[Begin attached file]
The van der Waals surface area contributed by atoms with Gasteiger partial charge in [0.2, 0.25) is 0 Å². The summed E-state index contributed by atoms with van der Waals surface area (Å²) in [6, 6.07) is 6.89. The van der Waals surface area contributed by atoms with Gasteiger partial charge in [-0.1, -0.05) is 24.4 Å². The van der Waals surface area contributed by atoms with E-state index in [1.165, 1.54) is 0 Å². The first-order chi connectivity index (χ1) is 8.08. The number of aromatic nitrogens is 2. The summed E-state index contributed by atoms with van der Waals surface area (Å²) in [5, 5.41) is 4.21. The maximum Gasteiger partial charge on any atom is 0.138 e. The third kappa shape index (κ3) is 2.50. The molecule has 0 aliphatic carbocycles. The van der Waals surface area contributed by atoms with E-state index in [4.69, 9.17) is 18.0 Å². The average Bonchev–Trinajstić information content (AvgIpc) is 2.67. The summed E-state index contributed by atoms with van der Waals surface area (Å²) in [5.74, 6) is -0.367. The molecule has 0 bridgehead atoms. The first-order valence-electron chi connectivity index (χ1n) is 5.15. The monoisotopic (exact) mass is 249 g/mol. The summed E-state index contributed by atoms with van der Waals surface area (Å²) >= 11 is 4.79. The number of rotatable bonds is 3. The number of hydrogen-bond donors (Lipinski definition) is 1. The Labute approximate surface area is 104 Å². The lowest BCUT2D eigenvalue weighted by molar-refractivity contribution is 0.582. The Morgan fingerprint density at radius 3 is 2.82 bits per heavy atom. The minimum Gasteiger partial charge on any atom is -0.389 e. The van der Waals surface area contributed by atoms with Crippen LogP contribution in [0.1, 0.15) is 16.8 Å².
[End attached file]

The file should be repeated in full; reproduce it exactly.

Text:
The van der Waals surface area contributed by atoms with Gasteiger partial charge in [0.2, 0.25) is 0 Å². The summed E-state index contributed by atoms with van der Waals surface area (Å²) in [6, 6.07) is 6.89. The van der Waals surface area contributed by atoms with Gasteiger partial charge in [-0.1, -0.05) is 24.4 Å². The van der Waals surface area contributed by atoms with E-state index in [1.165, 1.54) is 0 Å². The first-order chi connectivity index (χ1) is 8.08. The number of aromatic nitrogens is 2. The summed E-state index contributed by atoms with van der Waals surface area (Å²) in [5, 5.41) is 4.21. The maximum Gasteiger partial charge on any atom is 0.138 e. The third kappa shape index (κ3) is 2.50. The molecule has 0 aliphatic carbocycles. The van der Waals surface area contributed by atoms with E-state index in [4.69, 9.17) is 18.0 Å². The average Bonchev–Trinajstić information content (AvgIpc) is 2.67. The summed E-state index contributed by atoms with van der Waals surface area (Å²) in [5.74, 6) is -0.367. The molecule has 0 bridgehead atoms. The first-order valence-electron chi connectivity index (χ1n) is 5.15. The monoisotopic (exact) mass is 249 g/mol. The summed E-state index contributed by atoms with van der Waals surface area (Å²) >= 11 is 4.79. The number of rotatable bonds is 3. The number of hydrogen-bond donors (Lipinski definition) is 1. The Labute approximate surface area is 104 Å². The lowest BCUT2D eigenvalue weighted by molar-refractivity contribution is 0.582. The Morgan fingerprint density at radius 3 is 2.82 bits per heavy atom. The minimum Gasteiger partial charge on any atom is -0.389 e. The van der Waals surface area contributed by atoms with Crippen LogP contribution in [0.1, 0.15) is 16.8 Å².